EEGLAB Bugs and Suggestions
Dealing with EEGLAB bugs and suggestions:
- Since EEGLAB has been developed under Matlab, there is litle risk that using EEGLAB will crash your machine or erase files inadvertently, unless Matlab itself crashes. This is one advantage of using Matlab.
- Most of the core EEGLAB functions have been or are being used in our published manuscripts, which are available for download from the SCCN website. Consult these papers, plus the extensive EEGLAB tutorial and help facilities, for instructions and examples of their use.
- EEGLAB is an open source project. To understand in more detail how any signal processing is performed, you may simply study the function source file. To adjust its performance, you may simply edit it yourself. Note: If you do this successfully, please consider sending your changes to the EEGLAB developers via the EEGLAB Bugzilla website.
- The EEGLAB Bugzilla website may also be used to give suggestions for enhancing EEGLAB functions or capabilities.
- If you encounter a bug, please first read carefully the Matlab commandline and any error window text, to determine whether you may be able to avoid the problem directly. Next, test whether the error occurs using current release of EEGLAB. If so, please login to the EEGLAB Bugzilla website (a simple process), and use its search facility to see if the bug you have discovered has been reported. If so, you may read what others have written about it, and (hopefully) what progress or suggestions we have made towards resolving it.
- If your problem has not been reported previously, please enter a new bug report giving a full description of the problem, including the operating system, Matlab, and EEGLAB versions you are using, etc.
- If relevant, upload a sample (minimal) dataset exhibiting the problem to the EEGLAB ftp web site ftp://sccn.ucsd.edu. Login to this server as anonymous; use your email address as password. For system security and user confidentiality, files uploaded to this server cannot be viewed overwritten, downloaded, or deleted by users.
Some known EEGLAB bugs and/or missing features:
ERP-image plotting using pop_erpimage() and erpimage(): In some rare cases, the ordinate axis for power may be wrong. If this happens, manually specify limits for coherence amplitude.
Epoch selection using pop_eegplot(): Epochs selected for rejection using eegplot() data scrolling are not saved in EEGLAB history until the epochs are actually rejected. This means that they will not be reproduced automatically in a new EEGLAB session. However, the labeled epochs are identified in the field EEG.reject.manualrej that is saved along wth the dastaset. Also, and more importantly, when the labeled epochs are actually rejected, this operation is saved in EEGLAB history.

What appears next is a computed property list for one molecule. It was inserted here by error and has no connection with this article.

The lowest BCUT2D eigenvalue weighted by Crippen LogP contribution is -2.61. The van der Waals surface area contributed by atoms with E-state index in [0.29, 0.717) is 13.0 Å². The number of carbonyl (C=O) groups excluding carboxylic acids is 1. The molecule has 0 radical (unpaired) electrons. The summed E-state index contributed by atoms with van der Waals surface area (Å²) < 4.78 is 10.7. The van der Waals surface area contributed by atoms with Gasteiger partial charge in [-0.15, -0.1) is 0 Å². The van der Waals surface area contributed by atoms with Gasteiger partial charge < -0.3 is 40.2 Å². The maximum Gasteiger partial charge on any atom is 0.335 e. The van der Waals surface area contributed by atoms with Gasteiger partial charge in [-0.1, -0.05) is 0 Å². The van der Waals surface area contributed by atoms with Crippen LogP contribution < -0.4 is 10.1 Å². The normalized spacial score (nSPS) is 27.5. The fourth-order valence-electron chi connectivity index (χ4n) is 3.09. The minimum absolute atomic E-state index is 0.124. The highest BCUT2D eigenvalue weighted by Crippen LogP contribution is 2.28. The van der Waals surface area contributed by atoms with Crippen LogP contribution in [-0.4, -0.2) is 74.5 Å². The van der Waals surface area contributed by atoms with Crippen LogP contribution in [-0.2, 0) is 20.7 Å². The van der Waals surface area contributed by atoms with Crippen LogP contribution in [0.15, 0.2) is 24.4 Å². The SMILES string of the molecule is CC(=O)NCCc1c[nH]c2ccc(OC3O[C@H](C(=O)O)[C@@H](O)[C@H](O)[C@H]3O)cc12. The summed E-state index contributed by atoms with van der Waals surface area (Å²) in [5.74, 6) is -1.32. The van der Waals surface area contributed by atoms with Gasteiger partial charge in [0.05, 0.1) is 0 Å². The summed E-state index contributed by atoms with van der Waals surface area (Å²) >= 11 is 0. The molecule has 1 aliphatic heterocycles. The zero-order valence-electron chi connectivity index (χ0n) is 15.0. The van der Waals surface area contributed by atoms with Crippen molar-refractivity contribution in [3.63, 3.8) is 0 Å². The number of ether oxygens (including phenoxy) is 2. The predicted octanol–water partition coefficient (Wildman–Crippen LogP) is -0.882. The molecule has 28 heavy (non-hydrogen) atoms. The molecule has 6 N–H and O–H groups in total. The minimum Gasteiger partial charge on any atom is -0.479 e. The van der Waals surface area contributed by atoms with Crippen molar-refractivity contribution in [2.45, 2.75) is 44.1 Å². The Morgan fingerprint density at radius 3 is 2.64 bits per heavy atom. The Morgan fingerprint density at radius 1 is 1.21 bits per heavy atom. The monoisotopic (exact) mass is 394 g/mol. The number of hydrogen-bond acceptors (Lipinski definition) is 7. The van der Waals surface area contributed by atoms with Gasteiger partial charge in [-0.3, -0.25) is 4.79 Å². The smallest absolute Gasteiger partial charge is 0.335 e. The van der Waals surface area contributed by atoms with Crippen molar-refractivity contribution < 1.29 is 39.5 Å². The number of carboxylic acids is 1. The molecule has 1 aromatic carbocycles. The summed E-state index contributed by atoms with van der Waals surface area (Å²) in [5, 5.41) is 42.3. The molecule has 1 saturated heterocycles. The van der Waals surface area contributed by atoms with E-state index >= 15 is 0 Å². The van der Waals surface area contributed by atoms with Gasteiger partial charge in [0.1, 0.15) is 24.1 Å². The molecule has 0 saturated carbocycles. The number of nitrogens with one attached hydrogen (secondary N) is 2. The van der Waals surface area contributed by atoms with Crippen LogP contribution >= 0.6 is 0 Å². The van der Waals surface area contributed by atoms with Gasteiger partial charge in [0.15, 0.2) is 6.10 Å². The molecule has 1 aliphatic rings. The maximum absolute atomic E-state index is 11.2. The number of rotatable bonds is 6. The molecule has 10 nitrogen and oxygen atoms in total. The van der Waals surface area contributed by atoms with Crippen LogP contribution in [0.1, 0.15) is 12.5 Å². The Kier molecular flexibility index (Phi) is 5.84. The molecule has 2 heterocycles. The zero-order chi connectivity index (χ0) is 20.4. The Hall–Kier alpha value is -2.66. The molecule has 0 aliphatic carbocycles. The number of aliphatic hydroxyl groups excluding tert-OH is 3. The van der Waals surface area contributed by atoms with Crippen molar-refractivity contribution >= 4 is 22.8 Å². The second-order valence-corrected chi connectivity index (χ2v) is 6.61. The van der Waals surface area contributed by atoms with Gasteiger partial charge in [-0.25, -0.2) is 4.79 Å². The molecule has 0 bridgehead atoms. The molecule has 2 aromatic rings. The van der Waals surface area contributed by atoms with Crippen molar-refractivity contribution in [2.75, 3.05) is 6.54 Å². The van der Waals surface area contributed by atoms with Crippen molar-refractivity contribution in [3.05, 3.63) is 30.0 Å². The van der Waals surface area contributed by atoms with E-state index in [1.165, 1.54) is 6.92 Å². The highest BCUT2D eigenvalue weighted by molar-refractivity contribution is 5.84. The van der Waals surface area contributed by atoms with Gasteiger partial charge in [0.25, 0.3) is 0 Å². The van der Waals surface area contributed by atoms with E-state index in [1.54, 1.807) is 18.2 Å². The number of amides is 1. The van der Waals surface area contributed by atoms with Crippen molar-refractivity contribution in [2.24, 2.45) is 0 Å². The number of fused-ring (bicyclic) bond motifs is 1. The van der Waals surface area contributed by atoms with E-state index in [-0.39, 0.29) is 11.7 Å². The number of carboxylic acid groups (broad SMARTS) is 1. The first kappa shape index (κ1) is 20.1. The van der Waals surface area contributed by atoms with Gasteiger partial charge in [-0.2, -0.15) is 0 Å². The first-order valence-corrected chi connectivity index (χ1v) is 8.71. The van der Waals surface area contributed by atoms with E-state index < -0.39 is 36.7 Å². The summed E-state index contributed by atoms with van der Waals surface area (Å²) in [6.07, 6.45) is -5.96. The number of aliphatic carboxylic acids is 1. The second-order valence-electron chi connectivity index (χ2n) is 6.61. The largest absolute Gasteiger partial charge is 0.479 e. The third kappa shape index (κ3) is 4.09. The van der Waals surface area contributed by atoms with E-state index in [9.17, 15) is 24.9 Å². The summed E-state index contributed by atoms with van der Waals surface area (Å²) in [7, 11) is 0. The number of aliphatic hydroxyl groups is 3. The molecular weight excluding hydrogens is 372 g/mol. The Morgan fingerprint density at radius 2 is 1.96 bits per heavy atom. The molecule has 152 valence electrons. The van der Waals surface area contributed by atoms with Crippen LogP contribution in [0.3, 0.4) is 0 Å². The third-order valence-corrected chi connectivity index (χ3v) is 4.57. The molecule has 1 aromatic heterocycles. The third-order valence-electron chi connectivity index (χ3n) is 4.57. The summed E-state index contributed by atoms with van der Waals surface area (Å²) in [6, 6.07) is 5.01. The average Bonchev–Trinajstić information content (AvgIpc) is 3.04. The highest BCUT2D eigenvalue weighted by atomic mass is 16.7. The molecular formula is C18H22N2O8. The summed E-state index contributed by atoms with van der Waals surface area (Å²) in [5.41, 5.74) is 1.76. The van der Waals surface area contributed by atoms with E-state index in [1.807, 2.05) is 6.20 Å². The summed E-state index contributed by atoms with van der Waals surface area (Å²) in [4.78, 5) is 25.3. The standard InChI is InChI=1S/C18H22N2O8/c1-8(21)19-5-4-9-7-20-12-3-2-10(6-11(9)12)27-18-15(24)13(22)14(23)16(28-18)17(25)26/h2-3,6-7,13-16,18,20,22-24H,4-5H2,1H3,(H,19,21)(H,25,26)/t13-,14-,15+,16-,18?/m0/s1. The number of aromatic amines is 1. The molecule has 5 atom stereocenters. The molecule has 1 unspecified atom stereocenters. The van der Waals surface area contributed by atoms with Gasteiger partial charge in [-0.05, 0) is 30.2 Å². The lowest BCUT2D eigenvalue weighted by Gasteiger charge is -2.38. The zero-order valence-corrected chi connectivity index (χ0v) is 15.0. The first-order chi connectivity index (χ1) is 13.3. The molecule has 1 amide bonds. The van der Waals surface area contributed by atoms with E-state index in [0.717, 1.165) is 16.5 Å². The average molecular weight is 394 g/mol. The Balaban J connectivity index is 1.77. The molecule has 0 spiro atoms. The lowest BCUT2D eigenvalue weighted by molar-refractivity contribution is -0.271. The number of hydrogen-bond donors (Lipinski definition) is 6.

Filtering the data using pop_eegfilt(), eegfilt(), and spec(): The eegfilt() function only implements simple FIR filtering (thereby avoiding introducing phase shifts into the data). Although two-step (hi --> low) bandpass filtering may not be equivalent to a standard bandpass filter. It is sometimes possible to highpass filter using a low frequency (e.g., above 1 Hz), then lowpass filter below a higher frequency (e.g., 50 Hz) to achieve bandpass filtering. However a bandpass filter of epoched data may fail when the low frequency edge is below 2 Hz. Consider using the IIR filtering plug-in to avoid this problem.
Spectral analysis (with no Matlab Signal Processing Toolbox): The spec() function emulates the function psd() but not the function pwelch() (psd() was replaced by pwelch(), beginning with EEGLAB 4.3, for technical reasons). As a result, the scaling of the spectrum (by the spectopo() function only) is slightly different than when the Matlab Signal Processing Toolbox is present. Also, for unknown reasons, the spec() function cannot handle frequencies that have been filtered out and may return inaccurately high power over these frequency regions.
Head plots using headplot(), and pop_headplot(): The co-registration between the 3-D electrode positions and the headplot() head model was slightly inaccurate (with a tendency to shift electrode positions towards vertex). Also, electrodes below the head equator could not be plotted. These problems have been fixed or mitigated in EEGLAB version 4.4.
Display window offset and aspect: Because we first developed EEGLAB under Unix, some windows may not look exactly the same under Windows, and some text may be truncated. Contact us if you note this occurring: We attempt to fix these details for each new Matlab release.
Urevent structure: Datasets created under EEGLAB 4.1 and loaded into 4.2 had an EEG.urevent structure created automatically. If some data containing events had been rejected BEFORE this time, then the new urevent structure information would be INCOMPLETE (i.e. to some degree wrong!!). Most new datasets created under 4.2 had the urevent structure saved correctly when the event information was first added. Be cautious about using urevent information from legacy EEGLAB 4.1 datasets.
Windows OS: In some erpimage() plots, some lines may be hidden by the 2-D image. If this happen, try simply resizing the figure.
Under Matlab 7.0: The second topoplot image (ik.e. the second component scalp map) in the pop_envtopo() figure may the whole image, when using the EEGLAB gui. You may avoid this using the corresponding command line. Type >> eegh on the Matlab command lion to see and copy the incorrectly functioning command issued by the pop_function from the EEGLAB gui. If possible, upgrade to a later Matlab version.
To report a BUGPlease use the EEGLAB Bugzilla website (see explanation above).